Listening to Jeremy Hunt deliver the Autumn Statement, you would be forgiven for thinking the UK’s public finances were in rude health.
Thanks to months of prudence, the nation’s fiscal position had decisively turned a corner, Hunt said, allowing him to unveil the meaty tax cuts desperately wanted by T̶o̶r̶y̶ b̶a̶c̶k̶b̶e̶n̶c̶h̶e̶r̶s̶ the country.
“Because of the difficult decisions we have taken in the last year,” he cooed, “borrowing will be lower than forecast in the Spring, debt as a proportion of GDP will be lower than forecast… our fiscal headroom has doubled”.
But the Office for Budget Responsibility (OBR) may feel their forecasts, on which he relied, were slightly misrepresented by the Chancellor.
Speaking to reporters after the Autumn Statement was delivered, Richard Hughes, chair of the OBR, chose to focus on something that went unmentioned in the Chancellor’s fiscal set-piece.
“It’s worth dwelling for a moment on something that Chancellor didn’t announce in his Autumn Statement, which is any major change to departmental spending plans despite significantly higher inflation,” he said.
Detailed spending plans on government departments only extend until 2024-25. More detailed plans will have to wait until after the next election.
In the meantime, the OBR is reliant on plans that suggest capital investment will remain constant in cash terms despite the increase in inflation.
Over the forecast period, this amounts to a real terms spending cut of around £19bn. Only thanks to this omission was Hunt able to deliver his tax cuts.
Hughes pointed out that “eagle eyed” observers would recognise that the savings from lower spending was “roughly equal” to what he spent on his two big tax cuts.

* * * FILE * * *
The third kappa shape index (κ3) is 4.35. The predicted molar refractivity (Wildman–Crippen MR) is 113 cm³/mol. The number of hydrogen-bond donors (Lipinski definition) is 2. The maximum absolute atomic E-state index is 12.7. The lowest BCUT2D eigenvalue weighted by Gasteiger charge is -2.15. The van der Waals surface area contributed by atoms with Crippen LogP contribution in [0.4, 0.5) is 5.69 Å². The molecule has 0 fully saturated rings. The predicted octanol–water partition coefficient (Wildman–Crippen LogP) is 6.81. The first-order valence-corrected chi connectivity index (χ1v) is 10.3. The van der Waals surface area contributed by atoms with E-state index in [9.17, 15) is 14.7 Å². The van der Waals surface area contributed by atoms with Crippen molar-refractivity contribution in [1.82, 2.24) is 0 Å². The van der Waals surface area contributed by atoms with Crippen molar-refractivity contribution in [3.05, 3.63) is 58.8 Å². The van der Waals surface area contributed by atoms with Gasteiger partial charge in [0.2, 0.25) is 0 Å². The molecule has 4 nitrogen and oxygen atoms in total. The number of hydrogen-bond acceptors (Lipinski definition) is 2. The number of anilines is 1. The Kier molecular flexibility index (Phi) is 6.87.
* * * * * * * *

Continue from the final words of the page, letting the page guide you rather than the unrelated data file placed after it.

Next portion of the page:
“Had he sought to preserve the real spending power of public services in the face of higher inflation over the next five years, that would have left him relatively little to spend on other measures in this fiscal event,” Hughes said.
The OBR said that departmental spending plans were “a significant and growing risk to our forecast”.
And that’s not the only way in which the fiscal position is not as secure as Hunt made out.
Take Hunt’s headroom. Even after announcing substantial tax cuts for both businesses and households, Hunt’s headroom to meet his key fiscal target of having debt fall as a proportion of GDP had doubled.
Champagne all round?
Not quite. Hughes said: “All of this improvement comes from the rolling nature of the rule, giving him a further year to meet it, rather than from any substantive improvement in the fiscal position.” Ouch.
In fact, if the target had not rolled forward an extra year, which gives the tax burden more time to rise and real spending more time to fall, he would have scraped by with only £1.6bn in headroom.
All of this makes the fiscal position look more than a little worrying.